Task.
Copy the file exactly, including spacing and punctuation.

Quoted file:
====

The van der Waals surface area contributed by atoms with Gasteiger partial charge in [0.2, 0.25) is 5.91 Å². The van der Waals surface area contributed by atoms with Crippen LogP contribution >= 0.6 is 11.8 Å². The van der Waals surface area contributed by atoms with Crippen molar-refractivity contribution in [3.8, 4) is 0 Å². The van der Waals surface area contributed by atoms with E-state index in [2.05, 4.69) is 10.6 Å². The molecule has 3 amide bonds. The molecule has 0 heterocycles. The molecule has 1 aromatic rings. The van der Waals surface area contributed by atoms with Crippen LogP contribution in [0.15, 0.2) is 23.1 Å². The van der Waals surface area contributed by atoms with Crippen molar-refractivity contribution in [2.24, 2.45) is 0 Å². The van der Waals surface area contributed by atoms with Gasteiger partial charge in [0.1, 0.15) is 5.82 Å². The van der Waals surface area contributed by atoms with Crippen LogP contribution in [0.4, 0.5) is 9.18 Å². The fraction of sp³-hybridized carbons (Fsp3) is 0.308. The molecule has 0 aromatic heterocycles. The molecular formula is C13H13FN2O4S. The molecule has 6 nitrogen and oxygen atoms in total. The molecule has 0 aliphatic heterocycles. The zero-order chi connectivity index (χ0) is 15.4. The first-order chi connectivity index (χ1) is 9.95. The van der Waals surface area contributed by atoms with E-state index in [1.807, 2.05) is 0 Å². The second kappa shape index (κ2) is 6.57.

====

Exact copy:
The van der Waals surface area contributed by atoms with Gasteiger partial charge in [0.2, 0.25) is 5.91 Å². The van der Waals surface area contributed by atoms with Crippen LogP contribution >= 0.6 is 11.8 Å². The van der Waals surface area contributed by atoms with Crippen molar-refractivity contribution in [3.8, 4) is 0 Å². The van der Waals surface area contributed by atoms with E-state index in [2.05, 4.69) is 10.6 Å². The molecule has 3 amide bonds. The molecule has 0 heterocycles. The molecule has 1 aromatic rings. The van der Waals surface area contributed by atoms with Crippen LogP contribution in [0.15, 0.2) is 23.1 Å². The van der Waals surface area contributed by atoms with Crippen molar-refractivity contribution in [2.24, 2.45) is 0 Å². The van der Waals surface area contributed by atoms with Gasteiger partial charge in [0.1, 0.15) is 5.82 Å². The van der Waals surface area contributed by atoms with Crippen LogP contribution in [0.4, 0.5) is 9.18 Å². The fraction of sp³-hybridized carbons (Fsp3) is 0.308. The molecule has 0 aromatic heterocycles. The molecular formula is C13H13FN2O4S. The molecule has 6 nitrogen and oxygen atoms in total. The molecule has 0 aliphatic heterocycles. The zero-order chi connectivity index (χ0) is 15.4. The first-order chi connectivity index (χ1) is 9.95. The van der Waals surface area contributed by atoms with E-state index in [1.807, 2.05) is 0 Å². The second kappa shape index (κ2) is 6.57.